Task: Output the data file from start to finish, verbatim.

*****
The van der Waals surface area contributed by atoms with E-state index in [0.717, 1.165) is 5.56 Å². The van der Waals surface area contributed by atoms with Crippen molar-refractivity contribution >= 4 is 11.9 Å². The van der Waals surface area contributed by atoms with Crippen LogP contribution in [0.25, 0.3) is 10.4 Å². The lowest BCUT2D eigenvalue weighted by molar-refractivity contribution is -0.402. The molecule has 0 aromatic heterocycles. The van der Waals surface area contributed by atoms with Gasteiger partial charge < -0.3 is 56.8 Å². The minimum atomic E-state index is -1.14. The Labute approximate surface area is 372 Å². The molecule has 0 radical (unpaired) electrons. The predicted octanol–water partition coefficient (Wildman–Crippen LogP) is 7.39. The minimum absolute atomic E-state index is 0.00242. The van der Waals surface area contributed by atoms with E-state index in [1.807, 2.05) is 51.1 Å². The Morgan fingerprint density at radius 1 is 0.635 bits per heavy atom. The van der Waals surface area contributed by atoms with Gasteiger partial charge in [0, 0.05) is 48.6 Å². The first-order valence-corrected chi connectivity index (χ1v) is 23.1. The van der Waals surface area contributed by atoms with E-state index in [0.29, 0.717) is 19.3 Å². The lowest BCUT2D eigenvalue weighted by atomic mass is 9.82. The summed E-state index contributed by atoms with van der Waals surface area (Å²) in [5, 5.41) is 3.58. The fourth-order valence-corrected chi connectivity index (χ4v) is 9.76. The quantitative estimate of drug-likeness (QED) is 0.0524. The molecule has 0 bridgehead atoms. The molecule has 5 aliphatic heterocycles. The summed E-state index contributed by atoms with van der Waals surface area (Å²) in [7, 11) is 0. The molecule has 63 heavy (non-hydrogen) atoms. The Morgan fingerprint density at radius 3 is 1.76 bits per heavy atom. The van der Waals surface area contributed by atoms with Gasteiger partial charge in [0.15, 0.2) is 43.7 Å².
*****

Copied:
The van der Waals surface area contributed by atoms with E-state index in [0.717, 1.165) is 5.56 Å². The van der Waals surface area contributed by atoms with Crippen molar-refractivity contribution >= 4 is 11.9 Å². The van der Waals surface area contributed by atoms with Crippen LogP contribution in [0.25, 0.3) is 10.4 Å². The lowest BCUT2D eigenvalue weighted by molar-refractivity contribution is -0.402. The molecule has 0 aromatic heterocycles. The van der Waals surface area contributed by atoms with Gasteiger partial charge < -0.3 is 56.8 Å². The minimum atomic E-state index is -1.14. The Labute approximate surface area is 372 Å². The molecule has 0 radical (unpaired) electrons. The predicted octanol–water partition coefficient (Wildman–Crippen LogP) is 7.39. The minimum absolute atomic E-state index is 0.00242. The van der Waals surface area contributed by atoms with E-state index in [1.807, 2.05) is 51.1 Å². The Morgan fingerprint density at radius 1 is 0.635 bits per heavy atom. The van der Waals surface area contributed by atoms with Gasteiger partial charge in [0, 0.05) is 48.6 Å². The first-order valence-corrected chi connectivity index (χ1v) is 23.1. The van der Waals surface area contributed by atoms with E-state index in [0.29, 0.717) is 19.3 Å². The lowest BCUT2D eigenvalue weighted by atomic mass is 9.82. The summed E-state index contributed by atoms with van der Waals surface area (Å²) in [5, 5.41) is 3.58. The fourth-order valence-corrected chi connectivity index (χ4v) is 9.76. The quantitative estimate of drug-likeness (QED) is 0.0524. The molecule has 0 bridgehead atoms. The molecule has 5 aliphatic heterocycles. The summed E-state index contributed by atoms with van der Waals surface area (Å²) in [7, 11) is 0. The molecule has 63 heavy (non-hydrogen) atoms. The Morgan fingerprint density at radius 3 is 1.76 bits per heavy atom. The van der Waals surface area contributed by atoms with Gasteiger partial charge in [0.15, 0.2) is 43.7 Å².